July 27, 2012 | | Comments 1
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Outsourcing healthcare, but at what cost?

The Los Angeles Times reported this week that healthcare firms are increasingly shifting clinical services and decision-making on medical care overseas, including nursing functions.  WellPoint, Inc., a major health insurer, has begun to outsource pre-service nursing jobs, in which “nurses at insurance firms … help assess patient needs and determine treatment methods,” according to the article. This is a huge step beyond sending some data-processing or accounting services overseas, and it has raised some concerns among nursing organizations.

Beyond the issue of foreign insurers having a say in patient care, the outsourcing of healthcare jobs raises concerns about patient privacy. According to the article, the Iowa Health System and several other hospitals throughout the country have begun outsourcing the job of transcribing physician’s notes and other records. Despite claims that “nearly all countries have laws for protecting patient privacy,” it seems like a risk that outweighs the potential cost-savings. But one could see the appeal, particularly as electronic health records become the standard and eliminate the need for patient information to be stored physically.

Proponents of outsourcing argue that it not only cuts costs, but also enables U.S. companies to “tap global talent and efficiencies” and turn a greater profit. Ultimately, this is supposed to create more opportunities for American workers while keeping costs low for consumers. Perhaps that’s the case for industries such as manufacturing or technology, but it seems like healthcare is something that should be kept closer to home.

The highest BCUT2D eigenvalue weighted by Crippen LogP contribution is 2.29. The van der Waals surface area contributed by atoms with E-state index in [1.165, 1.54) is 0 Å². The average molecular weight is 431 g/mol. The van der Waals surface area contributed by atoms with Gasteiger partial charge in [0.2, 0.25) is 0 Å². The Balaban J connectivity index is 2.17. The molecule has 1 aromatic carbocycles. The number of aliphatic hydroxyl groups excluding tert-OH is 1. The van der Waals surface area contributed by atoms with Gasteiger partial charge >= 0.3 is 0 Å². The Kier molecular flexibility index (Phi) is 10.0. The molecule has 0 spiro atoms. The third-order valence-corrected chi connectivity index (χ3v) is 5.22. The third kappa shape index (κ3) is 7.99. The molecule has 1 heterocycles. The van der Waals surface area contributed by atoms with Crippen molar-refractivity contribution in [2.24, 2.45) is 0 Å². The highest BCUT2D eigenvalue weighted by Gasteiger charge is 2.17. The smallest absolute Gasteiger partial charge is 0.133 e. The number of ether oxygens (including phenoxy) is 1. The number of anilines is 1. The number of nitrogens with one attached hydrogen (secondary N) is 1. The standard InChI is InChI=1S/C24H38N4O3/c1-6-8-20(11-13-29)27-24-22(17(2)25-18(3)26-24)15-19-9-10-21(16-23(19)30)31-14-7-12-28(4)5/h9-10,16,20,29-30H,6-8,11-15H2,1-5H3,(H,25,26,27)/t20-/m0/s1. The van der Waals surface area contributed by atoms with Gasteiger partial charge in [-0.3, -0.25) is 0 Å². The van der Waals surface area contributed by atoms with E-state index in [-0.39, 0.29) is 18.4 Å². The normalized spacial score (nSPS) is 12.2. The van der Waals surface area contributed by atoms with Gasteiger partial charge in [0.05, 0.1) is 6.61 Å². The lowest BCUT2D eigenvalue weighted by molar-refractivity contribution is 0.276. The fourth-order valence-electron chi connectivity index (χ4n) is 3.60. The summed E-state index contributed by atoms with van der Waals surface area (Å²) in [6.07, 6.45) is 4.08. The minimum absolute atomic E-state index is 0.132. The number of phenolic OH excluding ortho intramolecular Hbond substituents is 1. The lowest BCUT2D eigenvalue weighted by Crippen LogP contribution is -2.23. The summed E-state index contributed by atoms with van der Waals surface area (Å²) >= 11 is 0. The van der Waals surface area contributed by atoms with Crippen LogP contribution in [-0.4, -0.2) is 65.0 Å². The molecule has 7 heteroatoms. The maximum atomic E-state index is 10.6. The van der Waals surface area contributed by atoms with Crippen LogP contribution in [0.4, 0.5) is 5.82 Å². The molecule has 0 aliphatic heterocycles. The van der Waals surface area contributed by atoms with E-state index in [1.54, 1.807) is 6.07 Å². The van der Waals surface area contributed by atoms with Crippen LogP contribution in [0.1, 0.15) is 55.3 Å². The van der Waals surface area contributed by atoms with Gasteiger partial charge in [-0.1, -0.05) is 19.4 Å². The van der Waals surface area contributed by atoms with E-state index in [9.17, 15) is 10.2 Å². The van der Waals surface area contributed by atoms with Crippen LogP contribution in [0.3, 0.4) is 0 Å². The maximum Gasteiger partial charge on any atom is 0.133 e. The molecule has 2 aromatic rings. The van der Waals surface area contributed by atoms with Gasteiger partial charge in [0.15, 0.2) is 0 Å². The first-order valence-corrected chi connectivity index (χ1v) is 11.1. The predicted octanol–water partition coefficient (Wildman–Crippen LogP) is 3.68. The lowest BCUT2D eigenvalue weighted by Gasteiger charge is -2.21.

What are your thoughts on outsourcing healthcare jobs to other countries? Are there certain healthcare tasks that can be outsourced?  Leave a comment to weigh in.

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Filed Under: Retention

About the Author: Katrina Gravel is an editor for the Education division of HCPro.

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  1. This idea of outsourcing healthcare decision-making is utterly terrifying for a number of reasons.
    Patients will have no assurance that the overseas healthcare workers who “help assess patient needs and determine treatment methods,” will be cognizant of US standards of care or will be trained to US standards of performance. There will be no recourse — except through the insurance company itself — upon a decision which is overly influenced by the profit margin of the employing company.

    The claims that “nearly all countries have laws for protecting patient privacy,” are simply irrelevant. US medical records MUST BE protected to US standards. Unless there is an intergovernmental agreement in place to ensure that the host nation will prosecute HIPAA violations as vigorously as US government agencies do, there will be no effective protection for patient information.

    Outsourcing healthcare decisions will effectively deprive US patients of the right to participate in those decisions. At the same time, it will give the insurors another route by which they can escape accountability for decisions which sacrifice the patient for the sake of profitability.

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